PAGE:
My dx is a little different in that I have pseudoarthrosis L4/5 and severe facet arthritis. The shots help the facet pain.
Hope this gives a clue. One thing I will advise is: Do NOT have these unless they are done under fluoroscopy. If they do not use the fluoroscope they are shooting blind, too risky in my opinion. Hope I didn't give a little too much info.
Have a great one and remember, keep smiling.
Thanks for the replies! You all have made me feel a little better now. I do know that they will be using fluoroscopy. The doctor told me already that they never do it without using that. I'm glad that I may be able to talk them into knocking me out for a few minutes. The pain afterwards doesn't scare me! lol
I have a herniation in L4-5. If this series of 3 shots doesn't work, then they are going to do the discogram as originally planned. I have done 6 months of rehab with no relief. I really don't want surgery for a while and hope like hell these shots give me relief for a while!
I am sure you really don't want to hear this but, ESI don't usually help a whole lot with a herniation. In fact, they usually only help with DDD or facet arthropathy. There are some people who it has helped, I sure hope you are one of them. If you don't get any relief at all with the first or second shot, then there is no sense paying for a third. At least that is what my pain doc tells me.
I don't blame you for not wanting surgery. I didn't either, and it should ALWAYS be done only as a very last resort. However, that having been said, if you are having pressure on nerves, then the sooner you have it done the better. The longer the nerve is compressed, the less likely it will decompress and the lower your odds of pain relief after surgery.
The disco is no picnic, I can tell you. But it is still the best test for finding the pain generator.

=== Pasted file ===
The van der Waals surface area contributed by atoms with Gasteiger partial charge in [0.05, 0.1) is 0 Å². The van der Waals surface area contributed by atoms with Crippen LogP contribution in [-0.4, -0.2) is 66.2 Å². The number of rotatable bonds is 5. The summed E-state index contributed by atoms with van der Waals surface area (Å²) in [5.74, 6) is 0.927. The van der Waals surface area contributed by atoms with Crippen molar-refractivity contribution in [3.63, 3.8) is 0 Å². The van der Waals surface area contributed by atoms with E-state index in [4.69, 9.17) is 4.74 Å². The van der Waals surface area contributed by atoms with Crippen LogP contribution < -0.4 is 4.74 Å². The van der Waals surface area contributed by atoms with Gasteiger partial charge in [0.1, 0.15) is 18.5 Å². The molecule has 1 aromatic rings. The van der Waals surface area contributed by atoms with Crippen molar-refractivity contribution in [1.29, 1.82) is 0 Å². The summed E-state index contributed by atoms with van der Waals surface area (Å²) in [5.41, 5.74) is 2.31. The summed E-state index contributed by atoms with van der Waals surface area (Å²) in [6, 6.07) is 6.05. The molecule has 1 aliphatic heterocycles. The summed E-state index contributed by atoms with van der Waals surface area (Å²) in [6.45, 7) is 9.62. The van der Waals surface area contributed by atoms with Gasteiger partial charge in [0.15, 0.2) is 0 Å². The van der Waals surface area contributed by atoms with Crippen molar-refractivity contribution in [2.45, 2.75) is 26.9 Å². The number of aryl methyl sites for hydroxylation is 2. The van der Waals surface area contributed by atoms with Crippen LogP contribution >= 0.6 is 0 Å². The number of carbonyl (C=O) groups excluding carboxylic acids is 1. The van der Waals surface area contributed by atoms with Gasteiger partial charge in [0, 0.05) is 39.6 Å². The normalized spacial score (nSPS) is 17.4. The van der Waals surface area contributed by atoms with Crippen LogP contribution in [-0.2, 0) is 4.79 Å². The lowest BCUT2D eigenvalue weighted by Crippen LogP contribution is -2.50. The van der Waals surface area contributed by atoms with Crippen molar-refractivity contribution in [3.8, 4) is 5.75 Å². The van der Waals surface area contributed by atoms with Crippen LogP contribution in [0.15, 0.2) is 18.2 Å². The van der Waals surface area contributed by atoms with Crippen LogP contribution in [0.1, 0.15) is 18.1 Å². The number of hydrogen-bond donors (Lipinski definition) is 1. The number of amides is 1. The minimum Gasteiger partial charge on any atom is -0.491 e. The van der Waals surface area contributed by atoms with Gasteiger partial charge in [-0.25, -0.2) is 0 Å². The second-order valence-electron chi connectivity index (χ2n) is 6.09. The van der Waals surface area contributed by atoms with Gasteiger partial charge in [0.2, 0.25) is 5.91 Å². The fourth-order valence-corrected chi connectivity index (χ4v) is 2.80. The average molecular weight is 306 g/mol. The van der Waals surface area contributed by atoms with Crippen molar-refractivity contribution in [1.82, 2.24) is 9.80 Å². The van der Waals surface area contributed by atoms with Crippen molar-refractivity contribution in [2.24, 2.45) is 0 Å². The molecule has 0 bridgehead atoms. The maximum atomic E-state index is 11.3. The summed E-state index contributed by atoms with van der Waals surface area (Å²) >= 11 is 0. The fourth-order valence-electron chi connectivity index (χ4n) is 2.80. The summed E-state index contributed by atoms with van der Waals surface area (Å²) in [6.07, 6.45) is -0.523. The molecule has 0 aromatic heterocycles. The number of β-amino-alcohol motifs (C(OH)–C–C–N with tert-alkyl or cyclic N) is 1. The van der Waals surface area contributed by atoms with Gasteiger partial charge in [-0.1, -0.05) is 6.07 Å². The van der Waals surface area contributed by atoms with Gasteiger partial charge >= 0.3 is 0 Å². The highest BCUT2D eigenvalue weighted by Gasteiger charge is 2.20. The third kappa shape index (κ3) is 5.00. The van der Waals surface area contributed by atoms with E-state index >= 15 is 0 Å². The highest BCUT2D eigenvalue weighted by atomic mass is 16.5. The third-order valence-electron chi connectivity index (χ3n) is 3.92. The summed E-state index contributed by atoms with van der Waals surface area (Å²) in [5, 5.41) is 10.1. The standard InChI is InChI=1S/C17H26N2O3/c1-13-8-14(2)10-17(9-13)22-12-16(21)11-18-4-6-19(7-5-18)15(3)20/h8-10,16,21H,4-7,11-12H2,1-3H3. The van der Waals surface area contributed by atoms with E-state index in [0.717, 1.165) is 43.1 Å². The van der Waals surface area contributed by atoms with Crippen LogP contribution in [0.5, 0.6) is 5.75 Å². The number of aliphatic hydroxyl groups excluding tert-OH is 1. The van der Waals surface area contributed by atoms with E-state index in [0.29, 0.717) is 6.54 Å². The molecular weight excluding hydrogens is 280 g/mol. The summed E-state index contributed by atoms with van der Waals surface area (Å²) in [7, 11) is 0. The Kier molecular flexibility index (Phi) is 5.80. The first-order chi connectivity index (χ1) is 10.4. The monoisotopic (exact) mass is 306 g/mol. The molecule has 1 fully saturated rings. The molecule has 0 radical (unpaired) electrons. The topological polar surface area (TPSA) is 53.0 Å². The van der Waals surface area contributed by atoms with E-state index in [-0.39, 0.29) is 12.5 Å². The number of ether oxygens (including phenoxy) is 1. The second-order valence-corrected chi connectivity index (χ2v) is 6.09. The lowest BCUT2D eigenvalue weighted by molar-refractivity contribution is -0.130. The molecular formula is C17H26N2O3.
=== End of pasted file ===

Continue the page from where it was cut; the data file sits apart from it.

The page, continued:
Good Luck, I sure hope those shots work for you,
Man, you and I have sooo much in common! AnI also have had many epidural injections, I got 12 over the space of a year. The new neurosurgeon I was seeing at the time was surprised I did not have renal and kidney failure, as any more than I think he said 3 in one year is too many. The steroids have a negative effect on the Liver and kidneys both. But at the time I was just grateful for whatever relief I could get.
HOwever, I did have some that backfired, and caused me more pain than I knew what to do with. One was the Facet Block. I got relief from the last one for the first nine hours, then pain hit like I had never felt before. I was up in tears all night, as I had noone who could drive me the forty miles to the pain clinic at 10pm. And I felt guilty asking them to do so! SO I laid on a triangle pillow, with my butt up in the air, in a semi-neutral position all night. I was still crying at 8 the next morning.
HOwever, not all of them were that bad, and many brought relief, but it was only temporary. They have suggested that i try them again, but with all the ones I had b4 I am not about to risk my body any more than I have to. Heck, many of the drugs we are on can do as much Liver and Kidney damage. Ktarus, are you aware that on the Patch we have about a 10-15 year lifespan?? I want off that soo badly!
Anyway, I would highly reccommend the injections, just do not overdo it!